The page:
Last week pharma blogger Ed Silverman interviewed former NPR reporter Snigdha Prakash about her new book, ‘All The Justice Money Can Buy,’ an account of litigation against Merck's Vioxx. Silverman asked Prakash what surprised her most during the many months that she was "embedded" with the plaintiffs' lawyers.
"I think what really shocked me," she said, "was the extent of the scientific manipulation...I didn’t understand about manipulating clinical trial data and couldn’t believe a company of Merck’s stature could be doing that."
As more and more trials will be conducted at foreign sites in Eastern Europe and Asia that are not closely monitored, the authenticity of clinical trials will become an even bigger question. A story that's been going around the industry the past two years, while probably apocryphal, illustrates the point.
The director of clinical trials for a large pharma company was supposedly speaking with a clinic manager in a region of the Balkans formerly behind the Iron Curtain. The local manager, knowing that the pharma director was responsible for signing up investigators, tried to pitch his clinic's virtues. For starters the manager said that he could enroll a large number of patients in the company's upcoming trial. The director appeared unimpressed. Pursuing another avenue, the manager said his clinic would charge 20% less per patient than any other Eastern European clinic for running a trial in the test drug's therapeutic class. Again the pharma company's trials director seemed underwhelmed. Finally, knowing that obtaining favorable results for the test drug was the main goal of any pharma company, the manager said, "You vant vin, ve give you vin."
Questions concerning data manipulation and the oversight of clinical trials are actually just symptomatic of an issue that is larger than the pharmaceutical industry. As Prakash sees it, "It’s not just Merck and it’s not just the drug industry. It’s the financial industry. People lost their houses…There’s a common theme – a failure of government regulation. I think the theme I kept coming up against is that these were powerful actors and consumers trusted them."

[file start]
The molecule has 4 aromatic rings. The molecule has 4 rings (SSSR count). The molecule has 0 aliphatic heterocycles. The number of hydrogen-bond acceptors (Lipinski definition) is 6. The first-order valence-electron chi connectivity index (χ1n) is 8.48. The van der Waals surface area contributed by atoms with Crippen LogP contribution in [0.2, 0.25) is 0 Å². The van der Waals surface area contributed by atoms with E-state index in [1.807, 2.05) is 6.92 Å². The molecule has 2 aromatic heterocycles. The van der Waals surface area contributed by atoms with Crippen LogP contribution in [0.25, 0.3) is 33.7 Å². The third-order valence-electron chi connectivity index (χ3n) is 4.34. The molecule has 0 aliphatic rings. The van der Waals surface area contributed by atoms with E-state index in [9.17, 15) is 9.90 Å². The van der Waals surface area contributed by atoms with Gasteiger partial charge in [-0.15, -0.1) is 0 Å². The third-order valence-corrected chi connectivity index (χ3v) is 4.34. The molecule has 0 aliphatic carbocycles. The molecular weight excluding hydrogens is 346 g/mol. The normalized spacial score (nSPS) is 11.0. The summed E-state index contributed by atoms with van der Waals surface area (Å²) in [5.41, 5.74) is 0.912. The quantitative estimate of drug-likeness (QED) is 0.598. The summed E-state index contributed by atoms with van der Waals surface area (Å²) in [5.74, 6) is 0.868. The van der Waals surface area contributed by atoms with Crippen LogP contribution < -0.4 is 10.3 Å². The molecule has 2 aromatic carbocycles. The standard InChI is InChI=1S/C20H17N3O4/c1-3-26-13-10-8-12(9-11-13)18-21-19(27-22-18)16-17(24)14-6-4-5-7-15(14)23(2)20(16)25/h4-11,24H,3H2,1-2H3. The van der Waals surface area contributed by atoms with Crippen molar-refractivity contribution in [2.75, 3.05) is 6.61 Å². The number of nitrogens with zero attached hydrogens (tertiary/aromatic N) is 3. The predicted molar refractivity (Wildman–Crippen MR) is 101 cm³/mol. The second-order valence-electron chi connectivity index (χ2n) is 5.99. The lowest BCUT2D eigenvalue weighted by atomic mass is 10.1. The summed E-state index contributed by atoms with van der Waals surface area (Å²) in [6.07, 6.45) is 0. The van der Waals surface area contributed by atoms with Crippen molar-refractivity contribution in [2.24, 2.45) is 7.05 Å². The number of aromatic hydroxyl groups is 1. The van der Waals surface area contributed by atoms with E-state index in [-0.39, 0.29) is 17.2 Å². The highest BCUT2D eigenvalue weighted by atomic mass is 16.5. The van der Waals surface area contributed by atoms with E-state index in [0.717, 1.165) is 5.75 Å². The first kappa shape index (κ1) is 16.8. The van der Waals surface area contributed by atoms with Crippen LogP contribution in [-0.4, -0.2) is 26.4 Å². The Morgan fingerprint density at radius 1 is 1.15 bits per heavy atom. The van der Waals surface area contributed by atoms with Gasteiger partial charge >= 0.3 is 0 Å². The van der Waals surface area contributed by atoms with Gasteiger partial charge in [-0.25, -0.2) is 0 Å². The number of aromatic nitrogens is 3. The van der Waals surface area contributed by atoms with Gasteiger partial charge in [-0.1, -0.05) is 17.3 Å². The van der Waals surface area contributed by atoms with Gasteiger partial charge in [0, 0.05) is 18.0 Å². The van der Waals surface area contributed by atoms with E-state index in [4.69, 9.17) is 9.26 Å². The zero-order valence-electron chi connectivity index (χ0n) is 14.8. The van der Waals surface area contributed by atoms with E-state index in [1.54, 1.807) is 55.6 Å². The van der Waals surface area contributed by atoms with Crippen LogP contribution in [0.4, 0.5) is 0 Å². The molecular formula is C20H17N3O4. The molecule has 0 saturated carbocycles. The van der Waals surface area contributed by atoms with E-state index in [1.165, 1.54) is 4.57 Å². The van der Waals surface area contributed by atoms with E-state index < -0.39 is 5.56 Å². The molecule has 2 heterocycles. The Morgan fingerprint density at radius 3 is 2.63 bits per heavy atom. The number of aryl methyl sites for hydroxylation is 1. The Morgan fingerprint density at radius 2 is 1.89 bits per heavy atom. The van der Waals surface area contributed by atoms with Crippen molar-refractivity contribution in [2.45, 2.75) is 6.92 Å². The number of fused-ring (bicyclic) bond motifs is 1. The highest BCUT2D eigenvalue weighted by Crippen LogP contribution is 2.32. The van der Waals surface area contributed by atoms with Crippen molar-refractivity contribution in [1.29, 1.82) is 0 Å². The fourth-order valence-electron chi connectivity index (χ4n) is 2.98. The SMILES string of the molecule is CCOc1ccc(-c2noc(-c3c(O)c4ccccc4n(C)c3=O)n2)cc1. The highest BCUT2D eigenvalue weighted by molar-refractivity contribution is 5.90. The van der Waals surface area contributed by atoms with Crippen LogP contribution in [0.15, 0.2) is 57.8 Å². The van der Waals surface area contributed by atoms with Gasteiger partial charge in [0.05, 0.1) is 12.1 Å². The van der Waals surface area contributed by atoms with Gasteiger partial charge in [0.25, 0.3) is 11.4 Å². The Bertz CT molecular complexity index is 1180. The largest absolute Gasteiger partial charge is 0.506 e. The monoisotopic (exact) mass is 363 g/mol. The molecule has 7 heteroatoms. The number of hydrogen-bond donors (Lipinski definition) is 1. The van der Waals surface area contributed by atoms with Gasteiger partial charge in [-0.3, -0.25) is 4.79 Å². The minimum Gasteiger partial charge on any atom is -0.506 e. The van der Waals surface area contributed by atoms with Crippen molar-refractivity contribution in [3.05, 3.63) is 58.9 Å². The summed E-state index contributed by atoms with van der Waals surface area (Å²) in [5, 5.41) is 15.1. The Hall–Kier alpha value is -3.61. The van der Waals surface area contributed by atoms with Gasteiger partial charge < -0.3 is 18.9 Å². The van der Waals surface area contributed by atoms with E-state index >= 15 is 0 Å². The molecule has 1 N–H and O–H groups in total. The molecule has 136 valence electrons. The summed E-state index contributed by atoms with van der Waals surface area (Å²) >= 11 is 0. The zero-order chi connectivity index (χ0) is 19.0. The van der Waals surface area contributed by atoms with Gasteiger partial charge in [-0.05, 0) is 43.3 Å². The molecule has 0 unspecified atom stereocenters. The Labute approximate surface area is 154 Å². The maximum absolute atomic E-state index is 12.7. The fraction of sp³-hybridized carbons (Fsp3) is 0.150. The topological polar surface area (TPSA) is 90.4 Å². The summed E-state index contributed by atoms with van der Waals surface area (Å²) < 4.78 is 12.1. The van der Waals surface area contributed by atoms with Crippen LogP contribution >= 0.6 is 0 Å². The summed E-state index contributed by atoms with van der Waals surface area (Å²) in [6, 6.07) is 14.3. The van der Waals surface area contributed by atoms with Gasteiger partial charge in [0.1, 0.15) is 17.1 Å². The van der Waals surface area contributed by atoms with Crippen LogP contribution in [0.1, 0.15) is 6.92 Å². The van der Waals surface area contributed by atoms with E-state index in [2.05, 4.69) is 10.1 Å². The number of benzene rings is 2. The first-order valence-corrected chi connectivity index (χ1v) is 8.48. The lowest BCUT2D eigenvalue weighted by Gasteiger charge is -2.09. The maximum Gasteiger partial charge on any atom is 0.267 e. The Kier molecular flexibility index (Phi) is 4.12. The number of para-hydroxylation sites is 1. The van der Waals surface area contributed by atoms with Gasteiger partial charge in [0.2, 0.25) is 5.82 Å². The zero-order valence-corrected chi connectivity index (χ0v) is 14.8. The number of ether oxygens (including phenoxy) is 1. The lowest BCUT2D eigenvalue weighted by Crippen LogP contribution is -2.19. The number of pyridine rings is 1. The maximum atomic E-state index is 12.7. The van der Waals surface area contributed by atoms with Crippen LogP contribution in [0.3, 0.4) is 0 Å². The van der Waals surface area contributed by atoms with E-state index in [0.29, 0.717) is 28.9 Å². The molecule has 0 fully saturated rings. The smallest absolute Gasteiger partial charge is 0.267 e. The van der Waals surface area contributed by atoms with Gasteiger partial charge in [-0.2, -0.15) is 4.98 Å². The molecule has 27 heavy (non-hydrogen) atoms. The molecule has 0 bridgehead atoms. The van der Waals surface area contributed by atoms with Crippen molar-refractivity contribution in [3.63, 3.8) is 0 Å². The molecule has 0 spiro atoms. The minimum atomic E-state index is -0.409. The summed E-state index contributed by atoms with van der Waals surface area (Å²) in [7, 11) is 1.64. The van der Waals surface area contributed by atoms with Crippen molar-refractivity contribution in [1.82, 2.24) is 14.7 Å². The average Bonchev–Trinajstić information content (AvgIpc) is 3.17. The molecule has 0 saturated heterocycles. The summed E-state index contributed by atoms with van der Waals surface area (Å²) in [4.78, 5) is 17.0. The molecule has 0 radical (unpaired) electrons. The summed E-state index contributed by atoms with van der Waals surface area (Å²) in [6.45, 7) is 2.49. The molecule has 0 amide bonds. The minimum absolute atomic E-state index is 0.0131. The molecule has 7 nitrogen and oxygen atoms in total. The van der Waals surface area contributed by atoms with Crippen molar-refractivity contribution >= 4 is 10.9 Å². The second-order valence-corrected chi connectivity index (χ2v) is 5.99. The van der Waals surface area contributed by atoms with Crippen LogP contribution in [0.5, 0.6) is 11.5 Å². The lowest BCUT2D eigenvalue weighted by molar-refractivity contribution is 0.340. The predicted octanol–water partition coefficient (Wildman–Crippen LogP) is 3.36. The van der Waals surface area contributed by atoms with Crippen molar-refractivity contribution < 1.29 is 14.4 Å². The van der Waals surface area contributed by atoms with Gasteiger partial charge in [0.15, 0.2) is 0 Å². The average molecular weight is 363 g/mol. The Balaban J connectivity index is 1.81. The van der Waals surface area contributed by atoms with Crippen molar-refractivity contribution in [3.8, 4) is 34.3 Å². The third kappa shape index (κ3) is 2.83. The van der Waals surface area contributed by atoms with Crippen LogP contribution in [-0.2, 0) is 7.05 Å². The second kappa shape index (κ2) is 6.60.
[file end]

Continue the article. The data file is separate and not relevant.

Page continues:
The past 30 years, as the Friedman-Reagan-Bush approach to political economy became the norm in this country, the US has outsourced responsibility and integrity to the major corporations. These corporate oligarchs benefit from an ideology whose first principle holds that the market is omniscient, efficient, ethical and benevolent. Sadly, this is also the view that has prevailed in the Obama administration under Tim Geithner. The executive branch's economic managers claim that if the oligopoly that controls an industry, say financial services, acquires sufficient resources and is left to its druthers, the general public will benefit. The market will see to it.
This presumption of the self-regulating market is the reason investment banks such as Goldman-Sachs were bailed out at 100 cents on the dollar, while people who were laid off from their jobs and went delinquent on their mortgages were left to their own devices. Geithner and Fed chairman Ben Bernanke assumed that if taxpayers provided the big investment bankers with enough money to cover their losses, the banks would keep lending to businesses and avert an economic collapse. Geithner and Bernanke expressed shock when the banks remained stingy on their lending and, instead, used the money to pay their top managers multi-million dollar bonuses.
Clearly if managing a national economy is too important to trust to the likes of Goldman-Sachs, then one must at least ask what justifies placing similar faith in pharma oligarchs to manage the nation's medicine cabinet.
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